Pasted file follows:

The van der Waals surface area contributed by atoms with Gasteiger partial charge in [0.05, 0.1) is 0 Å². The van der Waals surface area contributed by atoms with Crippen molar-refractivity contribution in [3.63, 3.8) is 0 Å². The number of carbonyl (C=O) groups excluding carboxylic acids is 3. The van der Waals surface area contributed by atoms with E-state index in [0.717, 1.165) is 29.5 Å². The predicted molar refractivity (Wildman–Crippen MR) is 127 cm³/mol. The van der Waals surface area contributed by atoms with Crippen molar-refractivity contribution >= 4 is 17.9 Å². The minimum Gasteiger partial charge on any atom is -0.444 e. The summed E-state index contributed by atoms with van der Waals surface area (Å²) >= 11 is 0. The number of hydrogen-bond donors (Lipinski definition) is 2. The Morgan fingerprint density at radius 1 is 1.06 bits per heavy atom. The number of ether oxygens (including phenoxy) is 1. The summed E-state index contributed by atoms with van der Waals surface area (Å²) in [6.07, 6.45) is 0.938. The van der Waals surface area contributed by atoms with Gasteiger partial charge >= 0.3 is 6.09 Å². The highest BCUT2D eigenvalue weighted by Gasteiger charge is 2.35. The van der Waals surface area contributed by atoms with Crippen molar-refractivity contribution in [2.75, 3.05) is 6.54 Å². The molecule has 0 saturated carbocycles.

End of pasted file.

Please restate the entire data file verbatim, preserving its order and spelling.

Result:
The van der Waals surface area contributed by atoms with Gasteiger partial charge in [0.05, 0.1) is 0 Å². The van der Waals surface area contributed by atoms with Crippen molar-refractivity contribution in [3.63, 3.8) is 0 Å². The number of carbonyl (C=O) groups excluding carboxylic acids is 3. The van der Waals surface area contributed by atoms with E-state index in [0.717, 1.165) is 29.5 Å². The predicted molar refractivity (Wildman–Crippen MR) is 127 cm³/mol. The van der Waals surface area contributed by atoms with Crippen molar-refractivity contribution >= 4 is 17.9 Å². The minimum Gasteiger partial charge on any atom is -0.444 e. The summed E-state index contributed by atoms with van der Waals surface area (Å²) >= 11 is 0. The number of hydrogen-bond donors (Lipinski definition) is 2. The Morgan fingerprint density at radius 1 is 1.06 bits per heavy atom. The number of ether oxygens (including phenoxy) is 1. The summed E-state index contributed by atoms with van der Waals surface area (Å²) in [6.07, 6.45) is 0.938. The van der Waals surface area contributed by atoms with Gasteiger partial charge >= 0.3 is 6.09 Å². The highest BCUT2D eigenvalue weighted by Gasteiger charge is 2.35. The van der Waals surface area contributed by atoms with Crippen molar-refractivity contribution in [2.75, 3.05) is 6.54 Å². The molecule has 0 saturated carbocycles.